Urea-Formaldehyde Foam Insulation, or UFFI, is an insulation product that was widely used from the 1970â€™s until the government of Canada banned its use in 1980.
UFFI gained popularity as a method of insulating building cavities that were previously not insulated. This was due to the ease with which it can be used to fill hard-to-reach or tight cavities without having to remove walls and other coverings. The foam could be applied through small holes, where it would expand to fill the space it was being injected into.
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UFFI was banned due to potential health concerns associated with the off-gassing of formaldehyde to high concentrations in the homes. Many homeowners in poorly-ventilated homes began complaining of respiratory effects, and there were concerns over formaldehyde as a potential carcinogen.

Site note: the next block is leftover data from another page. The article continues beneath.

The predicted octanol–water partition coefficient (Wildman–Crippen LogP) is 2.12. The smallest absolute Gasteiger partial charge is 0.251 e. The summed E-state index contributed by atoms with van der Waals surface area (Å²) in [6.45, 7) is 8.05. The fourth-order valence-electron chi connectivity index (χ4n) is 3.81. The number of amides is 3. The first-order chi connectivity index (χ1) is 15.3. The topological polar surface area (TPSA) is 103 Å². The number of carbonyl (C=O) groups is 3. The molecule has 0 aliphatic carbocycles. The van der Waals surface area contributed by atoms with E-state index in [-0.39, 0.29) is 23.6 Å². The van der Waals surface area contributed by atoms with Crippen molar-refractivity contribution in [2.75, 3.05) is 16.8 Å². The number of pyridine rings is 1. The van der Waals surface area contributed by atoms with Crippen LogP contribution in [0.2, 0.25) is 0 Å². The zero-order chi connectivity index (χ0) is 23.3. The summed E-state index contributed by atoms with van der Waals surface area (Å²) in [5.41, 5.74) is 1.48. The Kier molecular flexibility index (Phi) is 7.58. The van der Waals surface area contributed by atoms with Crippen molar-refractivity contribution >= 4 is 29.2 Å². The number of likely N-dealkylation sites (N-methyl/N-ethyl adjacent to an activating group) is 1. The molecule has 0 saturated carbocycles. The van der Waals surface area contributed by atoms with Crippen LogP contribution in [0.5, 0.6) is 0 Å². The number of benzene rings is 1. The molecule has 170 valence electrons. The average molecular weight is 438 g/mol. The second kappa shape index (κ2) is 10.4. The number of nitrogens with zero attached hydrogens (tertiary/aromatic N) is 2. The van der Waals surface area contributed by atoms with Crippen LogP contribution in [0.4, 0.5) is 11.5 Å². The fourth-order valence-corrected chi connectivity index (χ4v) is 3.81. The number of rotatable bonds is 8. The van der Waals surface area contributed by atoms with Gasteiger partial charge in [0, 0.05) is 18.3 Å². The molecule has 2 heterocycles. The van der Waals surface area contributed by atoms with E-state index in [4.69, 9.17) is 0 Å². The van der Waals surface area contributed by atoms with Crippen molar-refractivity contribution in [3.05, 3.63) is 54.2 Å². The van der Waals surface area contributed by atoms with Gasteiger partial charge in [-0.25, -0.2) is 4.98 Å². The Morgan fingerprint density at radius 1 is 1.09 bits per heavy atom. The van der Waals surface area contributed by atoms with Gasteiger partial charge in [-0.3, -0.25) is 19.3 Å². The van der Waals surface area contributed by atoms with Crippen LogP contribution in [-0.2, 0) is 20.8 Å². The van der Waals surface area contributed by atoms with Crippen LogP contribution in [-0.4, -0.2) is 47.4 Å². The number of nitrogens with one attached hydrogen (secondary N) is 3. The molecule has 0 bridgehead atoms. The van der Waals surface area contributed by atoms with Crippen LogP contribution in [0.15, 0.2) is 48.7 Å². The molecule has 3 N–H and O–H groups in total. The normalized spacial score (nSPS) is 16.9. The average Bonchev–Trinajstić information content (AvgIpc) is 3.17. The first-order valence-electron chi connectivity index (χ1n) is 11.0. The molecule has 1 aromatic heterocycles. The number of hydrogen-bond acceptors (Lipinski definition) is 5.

Other building materials that may be in your home can also be significant sources of formaldehyde off-gassing. These include pressed wood building products and furniture made with them, including hardwood plywood wall panelling, particle board, and fibreboard; carpet backing; unvented fuel-burning appliances; and tobacco smoke.
Health & Structural Effects
Health effects associated with formaldehyde off-gassing from UFFI and other building materials include:
Â — Irritation of the eyes, nose, and throat, including watery eyes or burning sensations;
Â — Nausea and fatigue;
Â — Respiratory issues such as wheezing, coughing, difficulty breathing, or asthma;
Â — Allergic reactions & skin rashes
Apart from the potential health effects associated with formaldehyde exposure, UFFI insulation can present other issues. It can shrink considerably over time, causing gaps that significantly reduce its value as an insulating material. It also deteriorates when it comes into contact with moisture or water, necessitating its removal.